“Isso não funciona.” “Nós não sabemos como usá-lo.” “Os manuai stambé mestão em Inglês ou Espanhol.”“This doesn’t work.” “We don’t know how to use it.” “The manuals are only in English or Spanish.”
These complaints were the first words I heard from nurses and doctors at Chicuque Rural Hospital in Mozambique, echoing the sentiments of staff at other hospitals around the country. On my first day of work, I was given a tour of the facility, culminating in what would be my office —a stuffy, fanless storage room. The only furniture was a cabinet filled with incubators, defibrillators, and patient monitors, locked away unused. Most accessories—batteries, disposable electrodes, and syringes—were past their expiration and had to be trashed.
There’s a myth that more equipment will improve healthcare in rural areas. But there’s no lack of medical equipment here—in fact quite the opposite. Hospitals often have hundreds of thousands of dollars of donated technology, sitting unused.
Sometimes the equipment is abandoned due to a lack of critical components. An ultrasound has no gel. ECG monitors are missing electrodes to attach them to patients. There are digital blood pressure modules, but the cuffs leak. Or the electrical cord doesn’t match Mozambique’s wall sockets.
The underlying problem is a lack of training. Even if the equipment is operational, the staff hasn’t been taught how to use the devices or what benefits they can provide. The monitoring equipment in the hospital, for example, can sound alarms when patients’ vitals go out of acceptable range, enabling nurses to attend to many beds at once. Unaware of this functionality, nurses stand next to patients and monitor them manually: an inefficient use of resources in a country with three doctors for every 100,000 people.
In some cases, the education system has fallen short completely, and the staff is missing knowledge of basic medical concepts. One team of nurses had been told that a healthy patient’s blood pressure should be 160/100, a reading high enough to warrant putting a patient on blood pressure medication. Before I began repairing or installing equipment in this hospital, I had to begin in the classroom.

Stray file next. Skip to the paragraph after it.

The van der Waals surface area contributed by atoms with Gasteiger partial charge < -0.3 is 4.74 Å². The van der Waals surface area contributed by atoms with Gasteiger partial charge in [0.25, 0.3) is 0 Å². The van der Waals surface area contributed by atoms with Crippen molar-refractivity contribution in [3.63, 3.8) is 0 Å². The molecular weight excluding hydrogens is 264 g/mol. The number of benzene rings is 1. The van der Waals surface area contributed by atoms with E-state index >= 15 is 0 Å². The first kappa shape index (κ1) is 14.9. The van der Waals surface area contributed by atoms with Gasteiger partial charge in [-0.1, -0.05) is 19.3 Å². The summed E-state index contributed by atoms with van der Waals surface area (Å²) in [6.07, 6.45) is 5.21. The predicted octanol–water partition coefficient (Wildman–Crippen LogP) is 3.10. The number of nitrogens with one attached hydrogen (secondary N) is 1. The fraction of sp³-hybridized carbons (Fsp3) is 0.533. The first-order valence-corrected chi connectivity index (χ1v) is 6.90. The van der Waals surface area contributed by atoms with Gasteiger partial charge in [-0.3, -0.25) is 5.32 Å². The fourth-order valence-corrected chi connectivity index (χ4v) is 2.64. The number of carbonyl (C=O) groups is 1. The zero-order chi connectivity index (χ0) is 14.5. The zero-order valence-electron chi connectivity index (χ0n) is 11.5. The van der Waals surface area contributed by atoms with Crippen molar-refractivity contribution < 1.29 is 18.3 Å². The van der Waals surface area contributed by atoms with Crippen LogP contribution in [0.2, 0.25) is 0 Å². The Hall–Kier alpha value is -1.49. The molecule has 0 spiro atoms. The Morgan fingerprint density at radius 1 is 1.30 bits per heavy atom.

Tackling this problem proved difficult. The doctors and nurses only speak Portuguese, so I have to communicate through Miguel, the hospital’s technician and electrical engineer. There’s no PowerPoint, e-books, or Internet—and some days, no electricity. I used a blackboard and chalk to teach the staff how to check blood oxygen levels and take heartbeat readings on the patient monitors. I leave them with paper copies of my lecture notes, written in Portuguese via Google Translate.
The first class began with four staff members, including the director of nursing. The second had two additional doctors, and the class shortly grew to 15. Realizing that my time in Mozambique is limited, I’m moving towards peer-to-peer training, encouraging the doctors and nurses to teach each other rather than sitting in a classroom while I lecture—and enabling them to continue learning after I’m gone. “They don’t teach us this way in the medical schools in Mozambique,” said one doctor. “You really broke down the complex concepts into simple structure and made it fun to learn.”
I came here as an engineer, expecting to fix broken medical equipment in the hospital. By the time I leave, I hope to have created a far more valuable tool: a self-perpetuating community of healthcare providers, capable of delivering great care despite the challenges of rural Mozambique.
Dhairya is Associate Director for Drexel University’s weServe venture, a student-led program to address healthcare needs through engineering, innovation, and community development. You can connect with him to discuss collaborative ideas on Facebook or Twitter.